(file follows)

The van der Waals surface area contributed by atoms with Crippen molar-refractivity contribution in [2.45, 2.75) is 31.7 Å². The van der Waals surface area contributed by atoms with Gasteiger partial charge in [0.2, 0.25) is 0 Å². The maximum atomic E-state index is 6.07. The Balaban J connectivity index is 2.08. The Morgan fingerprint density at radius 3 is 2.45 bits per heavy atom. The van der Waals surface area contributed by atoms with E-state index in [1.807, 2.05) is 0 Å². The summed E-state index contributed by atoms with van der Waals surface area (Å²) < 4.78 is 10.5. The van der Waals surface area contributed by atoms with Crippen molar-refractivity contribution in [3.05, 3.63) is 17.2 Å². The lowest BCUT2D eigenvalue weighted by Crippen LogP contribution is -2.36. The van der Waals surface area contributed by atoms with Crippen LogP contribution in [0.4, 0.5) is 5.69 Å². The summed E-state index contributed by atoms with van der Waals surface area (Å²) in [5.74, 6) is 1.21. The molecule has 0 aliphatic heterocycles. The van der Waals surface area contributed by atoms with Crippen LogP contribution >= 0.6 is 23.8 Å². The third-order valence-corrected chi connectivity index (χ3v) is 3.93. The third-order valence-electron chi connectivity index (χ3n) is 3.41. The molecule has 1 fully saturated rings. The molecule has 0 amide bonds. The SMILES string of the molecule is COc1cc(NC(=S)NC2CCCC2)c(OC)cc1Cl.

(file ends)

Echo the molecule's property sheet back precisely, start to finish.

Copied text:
The van der Waals surface area contributed by atoms with Crippen molar-refractivity contribution in [2.45, 2.75) is 31.7 Å². The van der Waals surface area contributed by atoms with Gasteiger partial charge in [0.2, 0.25) is 0 Å². The maximum atomic E-state index is 6.07. The Balaban J connectivity index is 2.08. The Morgan fingerprint density at radius 3 is 2.45 bits per heavy atom. The van der Waals surface area contributed by atoms with E-state index in [1.807, 2.05) is 0 Å². The summed E-state index contributed by atoms with van der Waals surface area (Å²) < 4.78 is 10.5. The van der Waals surface area contributed by atoms with Crippen molar-refractivity contribution in [3.05, 3.63) is 17.2 Å². The lowest BCUT2D eigenvalue weighted by Crippen LogP contribution is -2.36. The van der Waals surface area contributed by atoms with Crippen LogP contribution in [0.4, 0.5) is 5.69 Å². The summed E-state index contributed by atoms with van der Waals surface area (Å²) in [5.74, 6) is 1.21. The molecule has 0 aliphatic heterocycles. The van der Waals surface area contributed by atoms with Crippen LogP contribution >= 0.6 is 23.8 Å². The third-order valence-corrected chi connectivity index (χ3v) is 3.93. The third-order valence-electron chi connectivity index (χ3n) is 3.41. The molecule has 1 fully saturated rings. The molecule has 0 amide bonds. The SMILES string of the molecule is COc1cc(NC(=S)NC2CCCC2)c(OC)cc1Cl.